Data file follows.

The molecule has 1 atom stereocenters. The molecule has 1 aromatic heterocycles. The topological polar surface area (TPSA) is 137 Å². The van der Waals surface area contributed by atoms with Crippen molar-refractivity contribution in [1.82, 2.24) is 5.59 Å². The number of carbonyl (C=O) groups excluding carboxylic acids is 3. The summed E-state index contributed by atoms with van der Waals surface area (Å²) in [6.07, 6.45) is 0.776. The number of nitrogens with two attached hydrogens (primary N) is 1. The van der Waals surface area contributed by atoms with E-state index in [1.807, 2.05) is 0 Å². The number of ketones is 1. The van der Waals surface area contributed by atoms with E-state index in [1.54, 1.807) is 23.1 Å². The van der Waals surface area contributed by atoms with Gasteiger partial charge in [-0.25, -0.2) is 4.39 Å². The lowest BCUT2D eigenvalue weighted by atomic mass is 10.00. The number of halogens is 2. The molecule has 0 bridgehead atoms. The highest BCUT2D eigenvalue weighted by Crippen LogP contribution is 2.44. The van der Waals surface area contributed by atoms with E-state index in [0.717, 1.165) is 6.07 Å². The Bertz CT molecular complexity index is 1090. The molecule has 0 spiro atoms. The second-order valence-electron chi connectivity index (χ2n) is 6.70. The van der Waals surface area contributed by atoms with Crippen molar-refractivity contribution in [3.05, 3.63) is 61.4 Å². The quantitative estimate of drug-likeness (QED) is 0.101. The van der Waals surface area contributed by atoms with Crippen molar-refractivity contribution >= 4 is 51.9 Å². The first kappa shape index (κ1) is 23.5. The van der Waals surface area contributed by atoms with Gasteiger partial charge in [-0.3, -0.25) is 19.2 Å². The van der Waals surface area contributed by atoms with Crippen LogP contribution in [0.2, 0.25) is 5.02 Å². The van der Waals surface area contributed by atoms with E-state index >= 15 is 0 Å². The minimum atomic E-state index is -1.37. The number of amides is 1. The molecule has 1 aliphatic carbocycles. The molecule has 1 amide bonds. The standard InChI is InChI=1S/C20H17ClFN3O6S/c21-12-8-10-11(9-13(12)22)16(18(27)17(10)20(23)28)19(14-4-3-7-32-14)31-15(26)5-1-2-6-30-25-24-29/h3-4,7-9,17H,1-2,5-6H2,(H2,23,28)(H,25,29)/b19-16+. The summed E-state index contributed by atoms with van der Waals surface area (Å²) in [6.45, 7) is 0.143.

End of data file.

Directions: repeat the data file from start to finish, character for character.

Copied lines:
The molecule has 1 atom stereocenters. The molecule has 1 aromatic heterocycles. The topological polar surface area (TPSA) is 137 Å². The van der Waals surface area contributed by atoms with Crippen molar-refractivity contribution in [1.82, 2.24) is 5.59 Å². The number of carbonyl (C=O) groups excluding carboxylic acids is 3. The summed E-state index contributed by atoms with van der Waals surface area (Å²) in [6.07, 6.45) is 0.776. The number of nitrogens with two attached hydrogens (primary N) is 1. The van der Waals surface area contributed by atoms with E-state index in [1.807, 2.05) is 0 Å². The number of ketones is 1. The van der Waals surface area contributed by atoms with E-state index in [1.54, 1.807) is 23.1 Å². The van der Waals surface area contributed by atoms with Gasteiger partial charge in [-0.25, -0.2) is 4.39 Å². The lowest BCUT2D eigenvalue weighted by atomic mass is 10.00. The number of halogens is 2. The molecule has 0 bridgehead atoms. The highest BCUT2D eigenvalue weighted by Crippen LogP contribution is 2.44. The van der Waals surface area contributed by atoms with E-state index in [0.717, 1.165) is 6.07 Å². The Bertz CT molecular complexity index is 1090. The molecule has 0 spiro atoms. The second-order valence-electron chi connectivity index (χ2n) is 6.70. The van der Waals surface area contributed by atoms with Crippen molar-refractivity contribution in [3.05, 3.63) is 61.4 Å². The quantitative estimate of drug-likeness (QED) is 0.101. The van der Waals surface area contributed by atoms with Crippen molar-refractivity contribution >= 4 is 51.9 Å². The first kappa shape index (κ1) is 23.5. The van der Waals surface area contributed by atoms with Gasteiger partial charge in [-0.3, -0.25) is 19.2 Å². The van der Waals surface area contributed by atoms with Crippen LogP contribution in [0.2, 0.25) is 5.02 Å². The van der Waals surface area contributed by atoms with E-state index >= 15 is 0 Å². The minimum atomic E-state index is -1.37. The number of amides is 1. The molecule has 1 aliphatic carbocycles. The molecule has 1 amide bonds. The standard InChI is InChI=1S/C20H17ClFN3O6S/c21-12-8-10-11(9-13(12)22)16(18(27)17(10)20(23)28)19(14-4-3-7-32-14)31-15(26)5-1-2-6-30-25-24-29/h3-4,7-9,17H,1-2,5-6H2,(H2,23,28)(H,25,29)/b19-16+. The summed E-state index contributed by atoms with van der Waals surface area (Å²) in [6.45, 7) is 0.143.